A number of years ago now, because of a job I was already doing, I ended up taking a Master’s degree in Youth and Community Work at DeMontfort University. I was expecting a little theory and a lot of professional development, which I got, in the form of two nationally recognized qualifications on top of the Master’s, which was nice. What I wasn’t expecting was a kind of apprenticeship in anti-oppressive education. I was challenged, hard, by some very radical academics. I have to say it was tough at times, and it probably engineered me out of the job, because my line manager was an old school youth worker who liked to run music projects and take the young people to theme parks, and he really, really wasn’t prepared for assignments on globalisation, body image, and participative democracy in action. But I loved every minute of it. I spent time with the Terrence Higgins Trust youth team, and discussed intersectional politics with Muslim young men’s workers and gained the confidence to jump into running a national community engagement project with the National Trust.
And then I became a yoga teacher, and somehow, all those feisty, political issues became quietly taboo. Modern yoga culture has a tendency to respond to politico-structural issues with fuzzy, pink-tinged, life coach answers; which in the case of structural inequality actually increases rather than decreases oppression. So when yoga studios are struggling to survive urban gentrification and they run more and more teacher trainings, leading to more and more yoga teachers struggling to find students, the answers given are all about personal change – from marketing oneself better to setting a clearer intention. Even though the teachers with the most at stake are those already most marginalised. It’s easy to preach non-attachment when your income is already secure.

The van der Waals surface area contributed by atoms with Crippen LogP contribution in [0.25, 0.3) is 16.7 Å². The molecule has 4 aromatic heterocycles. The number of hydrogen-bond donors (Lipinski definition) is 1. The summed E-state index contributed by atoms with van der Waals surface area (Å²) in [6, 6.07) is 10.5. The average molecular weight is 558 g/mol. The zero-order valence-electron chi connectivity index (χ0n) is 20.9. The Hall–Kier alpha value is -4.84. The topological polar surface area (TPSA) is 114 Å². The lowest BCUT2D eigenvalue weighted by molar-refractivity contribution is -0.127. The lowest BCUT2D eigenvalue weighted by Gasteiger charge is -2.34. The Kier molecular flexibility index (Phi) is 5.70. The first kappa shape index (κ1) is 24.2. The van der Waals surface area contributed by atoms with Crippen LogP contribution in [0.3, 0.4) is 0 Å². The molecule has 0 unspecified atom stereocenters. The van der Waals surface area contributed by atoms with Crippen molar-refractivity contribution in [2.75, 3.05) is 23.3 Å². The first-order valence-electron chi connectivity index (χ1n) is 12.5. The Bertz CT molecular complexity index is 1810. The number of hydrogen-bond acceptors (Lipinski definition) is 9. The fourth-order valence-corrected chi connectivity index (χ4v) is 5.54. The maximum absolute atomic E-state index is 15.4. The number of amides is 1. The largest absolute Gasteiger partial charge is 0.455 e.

And increasingly, someone within yoga culture will open a debate about how yoga-related industries like clothing manufacturers and shows and retreat centres advertise themselves with an unending parade of glossy, white, thin women with perfect teeth; and what this might mean for our complicity with body-shaming. But the most common response is to shrug and say people should concentrate on their own practice, or the rather odd idea that any way to practice yoga is inherently positive. This is provably wrong, but it doesn’t stop people saying it.
Even when issues are deeply serious – from cultural appropriation to profound inequality to abusive teachers, the overwhelming response from the culture is to seek solutions that lie within the individual, even if they are the victim, rather than contemplating the wider causes. Everything is always awesome in Yogaland. I’ve written about the oppressively relentless positivity a number of times. Despite what we might want to believe, yoga, by itself, is not inherently a benign force for good in the world. As a wise woman frequently says:
“Yoga is a toolkit for liberation often used in the service of oppression.”